I write this to wish each everyone a blessed, holy and happy Thanksgving!
I write this aware of the pain many of us carry in our hearts during this time of Thanksgiving and throughout the Christmas season.
So, aware of this pain and the imperfect circumstances many of us have experienced on Thanksgiving – I still write this to wish you much gladness and gratitude,
This Thanksgiving, some of us were alone.
Some of us had family members who were missing through death or other circumstances — and our hearts were broken at their absence.
Many families are ‘broken’, divorced and separated – some in outward ways, and some in very hidden ways.
Many are living in strife.
Some have been abandoned or abused.
Some are caught in the web of sin and addictions.
Some are hungry and living in poverty,
In sickness or close to death.
When our circumstances don’t match up to the perfect, beautiful images of Thanksgiving we imagine or once experienced, deep sadness, or even depression can come upon us.
While our society’s images of close knit families enjoying each other and feasting around a a bountiful Thanksgiving meal are beautiful, they can lead us to have unrealistic expectations that were never promised to us by God.
God never promised us a perfect family.
God never promised that our lives would be free from pain or hurt, rejection or betrayal.
Regardless of our current family situations,
we still are blessed beyond measure in ways that go far beyond the outward circumstances in which we are living.
Our life is a gift.
Every breath we take is a gift from God.
Every beat of our heart is a gift from God.
Every good thing we have is a gift from God and it is right and just to give Him thanks!
And this is the secret to happiness — to be mindful of the gifts God has given us and to offer Him thanks and praise for these amazing things that we often take for granted!
To keep our eyes on Jesus instead of ourselves and our own pain.
I often think of St. Patrick, whose birth name was Maewyn Succat. As a young man he was kidnapped and enslaved for six years in a foreign land. Forced to live without shelter. He was often alone, starving and perhaps beaten and tortured.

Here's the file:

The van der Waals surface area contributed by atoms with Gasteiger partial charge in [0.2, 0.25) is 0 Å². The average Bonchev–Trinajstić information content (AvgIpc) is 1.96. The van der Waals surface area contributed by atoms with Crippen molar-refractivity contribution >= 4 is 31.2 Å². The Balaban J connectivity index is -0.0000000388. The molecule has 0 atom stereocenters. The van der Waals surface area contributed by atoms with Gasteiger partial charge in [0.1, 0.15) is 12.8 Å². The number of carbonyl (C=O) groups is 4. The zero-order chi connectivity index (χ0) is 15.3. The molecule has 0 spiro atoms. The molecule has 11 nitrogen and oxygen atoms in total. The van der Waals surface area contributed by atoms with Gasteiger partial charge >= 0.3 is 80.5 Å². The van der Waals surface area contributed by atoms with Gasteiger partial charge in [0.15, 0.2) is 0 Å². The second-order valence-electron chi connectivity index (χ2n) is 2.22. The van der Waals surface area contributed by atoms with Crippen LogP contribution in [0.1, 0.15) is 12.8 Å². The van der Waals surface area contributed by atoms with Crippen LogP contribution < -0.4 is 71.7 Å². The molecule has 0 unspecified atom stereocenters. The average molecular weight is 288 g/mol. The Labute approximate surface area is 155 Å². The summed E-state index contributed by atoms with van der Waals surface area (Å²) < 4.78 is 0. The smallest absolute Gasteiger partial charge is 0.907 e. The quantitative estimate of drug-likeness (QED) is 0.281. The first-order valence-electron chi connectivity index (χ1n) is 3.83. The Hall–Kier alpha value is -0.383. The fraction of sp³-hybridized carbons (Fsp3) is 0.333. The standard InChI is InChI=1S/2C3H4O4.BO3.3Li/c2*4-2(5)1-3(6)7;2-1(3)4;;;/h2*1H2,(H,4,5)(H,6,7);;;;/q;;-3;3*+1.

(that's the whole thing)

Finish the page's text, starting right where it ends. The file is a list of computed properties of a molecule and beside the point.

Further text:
In this deprivation, he turned to God and rejoiced in His wondrous gifts that surrounded him even in such horrific circumstances.
He didn’t live in perfect circumstances — but his heart was free and thankful.
Two prayers that he prayed during this time never fail to stir my heart, for they stemmed from his prayerful union with God during this time of dire need.
One has been turned into a song.
Every time I pray or sing it, I imagine Patrick singing and praying these words of praise to His Creator and constant companion while cold, starving and enslaved.
It reminds me of all we have to be thankful for that goes far beyond our circumstances.
May it be a gift to you as it is to me.
The Bulwark or Breastplate of St. Patrick
This day God gives me
strength of high heaven
Sun and moon shining,
flame in my hearth.
Flashing of lightning,
wind in its swiftness,
Deeps of the Ocean,
firmess of earth.
This day God sends me,
strength as my guardian,
Might to uphold me,
Wisdom as guide.
Your eyes are watchful,
your ears are listening,
Your lips are speaking,
Friend at my side.
God’s way is my way,
God’s shield is round me,
God’s host defends me,
Saving from ill.
Angels of heaven,
drive from me always,
All that would harm me,
Stand by me still.
Rising I thank You, mighty and Strong One,
King of creation, Giver of rest,
Firmly confessing Oneness of Godhead
Threeness of Persons, Trinity blest.
There is no greater gift than Jesus becoming man to die for our sins!